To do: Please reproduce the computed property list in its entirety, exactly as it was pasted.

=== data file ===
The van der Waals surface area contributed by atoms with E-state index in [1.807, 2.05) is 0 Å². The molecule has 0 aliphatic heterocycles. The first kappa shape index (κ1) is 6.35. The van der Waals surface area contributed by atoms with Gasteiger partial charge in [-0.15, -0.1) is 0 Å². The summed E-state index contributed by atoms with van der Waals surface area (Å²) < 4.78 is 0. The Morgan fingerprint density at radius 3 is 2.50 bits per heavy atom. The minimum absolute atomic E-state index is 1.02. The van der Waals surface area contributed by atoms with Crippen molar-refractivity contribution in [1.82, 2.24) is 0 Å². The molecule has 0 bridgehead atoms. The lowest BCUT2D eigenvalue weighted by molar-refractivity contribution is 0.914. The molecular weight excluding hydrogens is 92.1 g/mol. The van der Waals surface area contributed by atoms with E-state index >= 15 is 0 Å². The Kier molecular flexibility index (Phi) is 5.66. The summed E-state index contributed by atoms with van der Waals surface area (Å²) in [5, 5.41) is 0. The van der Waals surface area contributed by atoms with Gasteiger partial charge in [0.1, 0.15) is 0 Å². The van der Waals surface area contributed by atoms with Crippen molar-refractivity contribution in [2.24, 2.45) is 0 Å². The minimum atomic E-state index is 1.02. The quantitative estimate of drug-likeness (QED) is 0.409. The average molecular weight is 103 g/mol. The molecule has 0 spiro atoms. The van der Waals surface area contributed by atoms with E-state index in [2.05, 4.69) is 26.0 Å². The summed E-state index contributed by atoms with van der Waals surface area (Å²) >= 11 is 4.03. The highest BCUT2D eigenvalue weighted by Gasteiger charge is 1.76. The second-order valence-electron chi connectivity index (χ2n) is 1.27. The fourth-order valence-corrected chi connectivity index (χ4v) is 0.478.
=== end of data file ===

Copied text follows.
The van der Waals surface area contributed by atoms with E-state index in [1.807, 2.05) is 0 Å². The molecule has 0 aliphatic heterocycles. The first kappa shape index (κ1) is 6.35. The van der Waals surface area contributed by atoms with Gasteiger partial charge in [-0.15, -0.1) is 0 Å². The summed E-state index contributed by atoms with van der Waals surface area (Å²) < 4.78 is 0. The Morgan fingerprint density at radius 3 is 2.50 bits per heavy atom. The minimum absolute atomic E-state index is 1.02. The van der Waals surface area contributed by atoms with Crippen molar-refractivity contribution in [1.82, 2.24) is 0 Å². The molecule has 0 bridgehead atoms. The lowest BCUT2D eigenvalue weighted by molar-refractivity contribution is 0.914. The molecular weight excluding hydrogens is 92.1 g/mol. The van der Waals surface area contributed by atoms with E-state index >= 15 is 0 Å². The Kier molecular flexibility index (Phi) is 5.66. The summed E-state index contributed by atoms with van der Waals surface area (Å²) in [5, 5.41) is 0. The van der Waals surface area contributed by atoms with Gasteiger partial charge in [0.1, 0.15) is 0 Å². The van der Waals surface area contributed by atoms with Crippen molar-refractivity contribution in [2.24, 2.45) is 0 Å². The minimum atomic E-state index is 1.02. The quantitative estimate of drug-likeness (QED) is 0.409. The average molecular weight is 103 g/mol. The molecule has 0 spiro atoms. The van der Waals surface area contributed by atoms with E-state index in [2.05, 4.69) is 26.0 Å². The summed E-state index contributed by atoms with van der Waals surface area (Å²) >= 11 is 4.03. The highest BCUT2D eigenvalue weighted by Gasteiger charge is 1.76. The second-order valence-electron chi connectivity index (χ2n) is 1.27. The fourth-order valence-corrected chi connectivity index (χ4v) is 0.478.